Exploring The Neural Mysteries of The Aphantasia Brain
A picture paints a thousand words, but what happens when our aphantasia brain can’t visualize that picture? Researchers are identifying brain regions linked to aphantasia.
How does the absence of visualization impact our perception? Is aphantasia deeply rooted in the brain’s neural networks, or is it an offbeat mode of introspection?
Jianghao Liu, a brain researcher from the Paris Brain Institute and currently a visiting scholar at Columbia University in NYC, joins Aphantasia Network to dive into these probing questions.
Liu has been working to understand the neural bases of human visual experience. His extensive research, employing state-of-the-art techniques like ultra-high field fMRI and computational modeling, provides fascinating insights into the aphantasia brain.
His recent paper, Probing the unimaginable, sheds light on the speed and precision of processing visual information among those with aphantasia. To delve into these inquiries, researchers Paolo Bartolomeo and Jianghao Liu conducted a study involving 117 volunteers, including 44 aphantasics, 31 hyperphantasics, and 42 individuals with typical mental imagery abilities. They administered a mental imagery and visual perception test known as the Imagination Perception Battery (BIP) to assess the relationship between perception and mental imagery.
During the test, participants were presented with a blank screen and given audio cues for visual qualities (e.g., ‘shape’) along with two corresponding concepts (e.g., ‘beaver’ and ‘fox’). They were then asked to mentally visualize and decide which concept best matched a qualifier (e.g., ‘long’). Response times and the quality of the mental images generated were recorded. Additionally, participants took a perception test where stimuli were presented visually.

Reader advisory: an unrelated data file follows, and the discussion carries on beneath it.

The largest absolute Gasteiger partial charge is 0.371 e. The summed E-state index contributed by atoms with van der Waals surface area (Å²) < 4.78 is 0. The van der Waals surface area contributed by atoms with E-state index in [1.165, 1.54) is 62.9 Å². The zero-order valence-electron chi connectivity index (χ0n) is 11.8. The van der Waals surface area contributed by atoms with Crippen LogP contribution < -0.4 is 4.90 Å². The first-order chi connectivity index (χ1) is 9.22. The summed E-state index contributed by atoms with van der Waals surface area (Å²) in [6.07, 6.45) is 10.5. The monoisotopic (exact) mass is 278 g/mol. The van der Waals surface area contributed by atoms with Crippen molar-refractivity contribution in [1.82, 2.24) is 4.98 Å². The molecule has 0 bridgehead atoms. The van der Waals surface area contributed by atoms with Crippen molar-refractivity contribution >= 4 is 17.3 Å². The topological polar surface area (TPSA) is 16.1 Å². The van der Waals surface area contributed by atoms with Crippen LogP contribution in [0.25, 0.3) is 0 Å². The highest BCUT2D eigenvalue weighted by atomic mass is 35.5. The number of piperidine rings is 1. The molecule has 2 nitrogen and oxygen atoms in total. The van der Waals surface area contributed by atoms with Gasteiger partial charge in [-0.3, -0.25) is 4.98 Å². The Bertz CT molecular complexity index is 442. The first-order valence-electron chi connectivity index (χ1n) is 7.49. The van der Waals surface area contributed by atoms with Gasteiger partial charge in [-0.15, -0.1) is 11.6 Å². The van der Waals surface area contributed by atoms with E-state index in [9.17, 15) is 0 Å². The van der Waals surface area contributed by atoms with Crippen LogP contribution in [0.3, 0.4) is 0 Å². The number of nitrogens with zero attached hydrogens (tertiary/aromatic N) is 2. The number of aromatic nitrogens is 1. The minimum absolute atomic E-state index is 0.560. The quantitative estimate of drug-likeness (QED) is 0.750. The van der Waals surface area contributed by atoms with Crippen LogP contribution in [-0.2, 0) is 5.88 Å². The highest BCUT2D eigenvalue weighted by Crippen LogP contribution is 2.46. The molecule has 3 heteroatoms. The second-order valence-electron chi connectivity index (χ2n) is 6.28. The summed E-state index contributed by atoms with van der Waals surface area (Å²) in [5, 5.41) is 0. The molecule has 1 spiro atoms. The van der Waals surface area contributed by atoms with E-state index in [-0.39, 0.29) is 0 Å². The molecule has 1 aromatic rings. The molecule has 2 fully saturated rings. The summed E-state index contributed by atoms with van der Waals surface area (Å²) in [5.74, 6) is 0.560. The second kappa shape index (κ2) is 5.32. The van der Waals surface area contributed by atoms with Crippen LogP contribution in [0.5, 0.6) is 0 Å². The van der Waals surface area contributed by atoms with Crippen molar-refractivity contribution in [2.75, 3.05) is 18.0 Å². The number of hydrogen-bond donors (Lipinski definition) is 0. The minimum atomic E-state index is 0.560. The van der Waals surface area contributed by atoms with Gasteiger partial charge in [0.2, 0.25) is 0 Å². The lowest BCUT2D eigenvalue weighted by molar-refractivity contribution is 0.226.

The results of the study revealed that individuals with aphantasia performed similarly to the other groups in terms of perception and the ability to associate concepts with their representations. However, a significant difference emerged in processing visual information, where aphantasics were slower, particularly in relation to shapes and colors, and had less confidence in the accuracy of their answers. This delay in processing visual information was attributed to a slight deficiency in phenomenal consciousness, meaning that while aphantasics have access to information about visual characteristics, it does not translate into a conscious visual mental image.
However, despite this difference, aphantasics appear to compensate through alternative cognitive strategies, such as mental lists of visual characteristics, which enable them to remember what they have seen accurately. As this research indicates, the phenomenon of aphantasia might be more about the uniqueness of conscious experience rather than a deficit.
This presentation and discussion was hosted by Aphantasia Network Founder Tom Ebeyer, and offers an in-depth look at the complex world of aphantasia brain research. This event is a must-watch for anyone intrigued by the intricacies of the human mind or curious about the scientific underpinnings of extreme variations in imagination. As the journey into the depths of aphantasia continues, it opens doors to a deeper understanding of the human brain and the vast spectrum of imaginative experiences that reside within it.